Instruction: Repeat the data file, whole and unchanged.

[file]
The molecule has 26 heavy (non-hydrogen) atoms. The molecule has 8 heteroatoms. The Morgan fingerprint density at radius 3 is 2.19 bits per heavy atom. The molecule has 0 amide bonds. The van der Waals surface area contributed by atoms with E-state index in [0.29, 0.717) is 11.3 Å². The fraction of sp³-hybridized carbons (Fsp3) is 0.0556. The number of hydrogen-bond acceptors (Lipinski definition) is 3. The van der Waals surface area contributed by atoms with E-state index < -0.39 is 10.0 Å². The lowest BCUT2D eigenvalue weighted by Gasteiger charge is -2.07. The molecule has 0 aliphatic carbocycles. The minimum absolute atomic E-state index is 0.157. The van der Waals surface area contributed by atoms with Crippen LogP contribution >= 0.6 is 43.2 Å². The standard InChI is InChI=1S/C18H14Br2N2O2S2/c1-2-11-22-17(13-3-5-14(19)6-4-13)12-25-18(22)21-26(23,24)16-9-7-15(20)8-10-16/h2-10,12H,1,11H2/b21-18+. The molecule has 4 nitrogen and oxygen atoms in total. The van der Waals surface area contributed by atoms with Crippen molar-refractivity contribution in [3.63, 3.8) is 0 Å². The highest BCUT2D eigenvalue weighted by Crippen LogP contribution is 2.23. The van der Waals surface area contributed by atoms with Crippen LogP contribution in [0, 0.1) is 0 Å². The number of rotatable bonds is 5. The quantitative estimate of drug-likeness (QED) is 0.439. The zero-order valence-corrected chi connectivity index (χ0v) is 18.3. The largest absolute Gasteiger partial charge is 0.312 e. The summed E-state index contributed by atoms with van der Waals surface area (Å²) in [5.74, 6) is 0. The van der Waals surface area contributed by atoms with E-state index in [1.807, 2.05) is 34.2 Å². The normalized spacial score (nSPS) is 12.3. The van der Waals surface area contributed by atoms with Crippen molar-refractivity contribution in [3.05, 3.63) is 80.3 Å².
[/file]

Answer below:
The molecule has 26 heavy (non-hydrogen) atoms. The molecule has 8 heteroatoms. The Morgan fingerprint density at radius 3 is 2.19 bits per heavy atom. The molecule has 0 amide bonds. The van der Waals surface area contributed by atoms with E-state index in [0.29, 0.717) is 11.3 Å². The fraction of sp³-hybridized carbons (Fsp3) is 0.0556. The number of hydrogen-bond acceptors (Lipinski definition) is 3. The van der Waals surface area contributed by atoms with E-state index < -0.39 is 10.0 Å². The lowest BCUT2D eigenvalue weighted by Gasteiger charge is -2.07. The molecule has 0 aliphatic carbocycles. The minimum absolute atomic E-state index is 0.157. The van der Waals surface area contributed by atoms with Crippen LogP contribution >= 0.6 is 43.2 Å². The standard InChI is InChI=1S/C18H14Br2N2O2S2/c1-2-11-22-17(13-3-5-14(19)6-4-13)12-25-18(22)21-26(23,24)16-9-7-15(20)8-10-16/h2-10,12H,1,11H2/b21-18+. The molecule has 4 nitrogen and oxygen atoms in total. The van der Waals surface area contributed by atoms with Crippen molar-refractivity contribution in [3.63, 3.8) is 0 Å². The highest BCUT2D eigenvalue weighted by Crippen LogP contribution is 2.23. The van der Waals surface area contributed by atoms with Crippen LogP contribution in [0, 0.1) is 0 Å². The number of rotatable bonds is 5. The quantitative estimate of drug-likeness (QED) is 0.439. The zero-order valence-corrected chi connectivity index (χ0v) is 18.3. The largest absolute Gasteiger partial charge is 0.312 e. The summed E-state index contributed by atoms with van der Waals surface area (Å²) in [5.74, 6) is 0. The van der Waals surface area contributed by atoms with E-state index in [1.807, 2.05) is 34.2 Å². The normalized spacial score (nSPS) is 12.3. The van der Waals surface area contributed by atoms with Crippen molar-refractivity contribution in [3.05, 3.63) is 80.3 Å².